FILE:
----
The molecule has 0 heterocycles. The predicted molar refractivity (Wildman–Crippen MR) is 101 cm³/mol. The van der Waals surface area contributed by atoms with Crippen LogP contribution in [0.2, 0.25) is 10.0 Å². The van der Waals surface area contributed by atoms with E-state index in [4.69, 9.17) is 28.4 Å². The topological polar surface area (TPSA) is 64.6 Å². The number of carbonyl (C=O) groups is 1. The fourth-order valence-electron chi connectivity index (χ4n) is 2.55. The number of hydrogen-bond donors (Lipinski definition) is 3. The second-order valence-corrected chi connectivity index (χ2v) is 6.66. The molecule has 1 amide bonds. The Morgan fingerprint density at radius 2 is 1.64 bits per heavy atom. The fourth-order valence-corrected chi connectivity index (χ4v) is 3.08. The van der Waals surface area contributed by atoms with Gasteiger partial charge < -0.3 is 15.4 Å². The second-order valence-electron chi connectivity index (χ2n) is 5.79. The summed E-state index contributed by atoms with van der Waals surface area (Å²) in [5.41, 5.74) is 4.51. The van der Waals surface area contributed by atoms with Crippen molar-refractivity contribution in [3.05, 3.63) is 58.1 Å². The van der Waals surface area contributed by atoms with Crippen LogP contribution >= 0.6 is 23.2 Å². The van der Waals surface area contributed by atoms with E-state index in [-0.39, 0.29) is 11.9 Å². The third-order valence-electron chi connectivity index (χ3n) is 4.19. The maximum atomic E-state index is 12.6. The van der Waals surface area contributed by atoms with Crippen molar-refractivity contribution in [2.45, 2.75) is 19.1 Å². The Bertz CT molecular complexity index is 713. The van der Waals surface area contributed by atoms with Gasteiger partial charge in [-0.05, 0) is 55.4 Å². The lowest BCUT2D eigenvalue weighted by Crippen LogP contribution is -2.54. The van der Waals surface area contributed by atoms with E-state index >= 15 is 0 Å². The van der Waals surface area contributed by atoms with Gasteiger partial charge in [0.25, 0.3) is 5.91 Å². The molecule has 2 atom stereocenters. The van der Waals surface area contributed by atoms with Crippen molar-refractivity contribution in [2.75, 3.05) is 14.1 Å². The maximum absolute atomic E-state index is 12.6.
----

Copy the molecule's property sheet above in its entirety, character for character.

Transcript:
The molecule has 0 heterocycles. The predicted molar refractivity (Wildman–Crippen MR) is 101 cm³/mol. The van der Waals surface area contributed by atoms with Crippen LogP contribution in [0.2, 0.25) is 10.0 Å². The van der Waals surface area contributed by atoms with E-state index in [4.69, 9.17) is 28.4 Å². The topological polar surface area (TPSA) is 64.6 Å². The number of carbonyl (C=O) groups is 1. The fourth-order valence-electron chi connectivity index (χ4n) is 2.55. The number of hydrogen-bond donors (Lipinski definition) is 3. The second-order valence-corrected chi connectivity index (χ2v) is 6.66. The molecule has 1 amide bonds. The Morgan fingerprint density at radius 2 is 1.64 bits per heavy atom. The fourth-order valence-corrected chi connectivity index (χ4v) is 3.08. The van der Waals surface area contributed by atoms with Gasteiger partial charge < -0.3 is 15.4 Å². The second-order valence-electron chi connectivity index (χ2n) is 5.79. The summed E-state index contributed by atoms with van der Waals surface area (Å²) in [5.41, 5.74) is 4.51. The van der Waals surface area contributed by atoms with Crippen molar-refractivity contribution in [3.05, 3.63) is 58.1 Å². The van der Waals surface area contributed by atoms with Crippen LogP contribution >= 0.6 is 23.2 Å². The van der Waals surface area contributed by atoms with E-state index in [-0.39, 0.29) is 11.9 Å². The third-order valence-electron chi connectivity index (χ3n) is 4.19. The maximum atomic E-state index is 12.6. The van der Waals surface area contributed by atoms with Crippen molar-refractivity contribution in [2.45, 2.75) is 19.1 Å². The Bertz CT molecular complexity index is 713. The van der Waals surface area contributed by atoms with Gasteiger partial charge in [-0.05, 0) is 55.4 Å². The lowest BCUT2D eigenvalue weighted by Crippen LogP contribution is -2.54. The van der Waals surface area contributed by atoms with E-state index >= 15 is 0 Å². The van der Waals surface area contributed by atoms with Gasteiger partial charge in [0.25, 0.3) is 5.91 Å². The molecule has 2 atom stereocenters. The van der Waals surface area contributed by atoms with Crippen molar-refractivity contribution in [2.75, 3.05) is 14.1 Å². The maximum absolute atomic E-state index is 12.6.